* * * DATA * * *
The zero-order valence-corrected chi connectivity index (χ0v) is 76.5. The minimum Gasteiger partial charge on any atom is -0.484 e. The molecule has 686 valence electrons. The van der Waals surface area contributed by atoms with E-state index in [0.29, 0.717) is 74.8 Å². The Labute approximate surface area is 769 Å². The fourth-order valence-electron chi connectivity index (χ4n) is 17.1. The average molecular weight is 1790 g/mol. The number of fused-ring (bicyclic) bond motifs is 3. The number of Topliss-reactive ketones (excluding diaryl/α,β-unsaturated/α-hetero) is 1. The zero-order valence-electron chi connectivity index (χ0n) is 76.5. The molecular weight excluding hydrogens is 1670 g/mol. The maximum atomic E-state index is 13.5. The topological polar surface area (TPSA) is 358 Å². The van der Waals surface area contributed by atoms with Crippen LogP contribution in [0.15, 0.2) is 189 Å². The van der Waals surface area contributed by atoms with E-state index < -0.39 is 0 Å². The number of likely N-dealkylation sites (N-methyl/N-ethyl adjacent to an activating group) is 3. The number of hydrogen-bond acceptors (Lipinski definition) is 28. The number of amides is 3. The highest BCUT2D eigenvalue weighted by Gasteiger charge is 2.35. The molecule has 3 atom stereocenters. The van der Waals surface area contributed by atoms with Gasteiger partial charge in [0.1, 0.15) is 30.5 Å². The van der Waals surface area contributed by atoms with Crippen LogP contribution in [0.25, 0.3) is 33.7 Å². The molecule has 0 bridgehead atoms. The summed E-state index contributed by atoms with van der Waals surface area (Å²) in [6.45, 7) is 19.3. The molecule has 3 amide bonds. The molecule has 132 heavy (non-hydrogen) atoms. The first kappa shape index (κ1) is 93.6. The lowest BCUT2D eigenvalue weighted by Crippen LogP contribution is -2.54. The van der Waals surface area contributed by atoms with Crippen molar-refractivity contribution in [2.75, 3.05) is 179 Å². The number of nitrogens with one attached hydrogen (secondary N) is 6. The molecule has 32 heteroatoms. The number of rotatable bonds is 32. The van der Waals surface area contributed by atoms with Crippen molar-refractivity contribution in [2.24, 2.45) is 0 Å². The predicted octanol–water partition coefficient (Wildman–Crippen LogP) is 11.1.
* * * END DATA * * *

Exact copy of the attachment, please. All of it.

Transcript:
The zero-order valence-corrected chi connectivity index (χ0v) is 76.5. The minimum Gasteiger partial charge on any atom is -0.484 e. The molecule has 686 valence electrons. The van der Waals surface area contributed by atoms with E-state index in [0.29, 0.717) is 74.8 Å². The Labute approximate surface area is 769 Å². The fourth-order valence-electron chi connectivity index (χ4n) is 17.1. The average molecular weight is 1790 g/mol. The number of fused-ring (bicyclic) bond motifs is 3. The number of Topliss-reactive ketones (excluding diaryl/α,β-unsaturated/α-hetero) is 1. The zero-order valence-electron chi connectivity index (χ0n) is 76.5. The molecular weight excluding hydrogens is 1670 g/mol. The maximum atomic E-state index is 13.5. The topological polar surface area (TPSA) is 358 Å². The van der Waals surface area contributed by atoms with Crippen LogP contribution in [0.15, 0.2) is 189 Å². The van der Waals surface area contributed by atoms with E-state index < -0.39 is 0 Å². The number of likely N-dealkylation sites (N-methyl/N-ethyl adjacent to an activating group) is 3. The number of hydrogen-bond acceptors (Lipinski definition) is 28. The number of amides is 3. The highest BCUT2D eigenvalue weighted by Gasteiger charge is 2.35. The molecule has 3 atom stereocenters. The van der Waals surface area contributed by atoms with Gasteiger partial charge in [0.1, 0.15) is 30.5 Å². The van der Waals surface area contributed by atoms with Crippen LogP contribution in [0.25, 0.3) is 33.7 Å². The molecule has 0 bridgehead atoms. The summed E-state index contributed by atoms with van der Waals surface area (Å²) in [6.45, 7) is 19.3. The molecule has 3 amide bonds. The molecule has 132 heavy (non-hydrogen) atoms. The first kappa shape index (κ1) is 93.6. The lowest BCUT2D eigenvalue weighted by Crippen LogP contribution is -2.54. The van der Waals surface area contributed by atoms with Crippen molar-refractivity contribution in [2.75, 3.05) is 179 Å². The number of nitrogens with one attached hydrogen (secondary N) is 6. The molecule has 32 heteroatoms. The number of rotatable bonds is 32. The van der Waals surface area contributed by atoms with Crippen molar-refractivity contribution in [2.24, 2.45) is 0 Å². The predicted octanol–water partition coefficient (Wildman–Crippen LogP) is 11.1.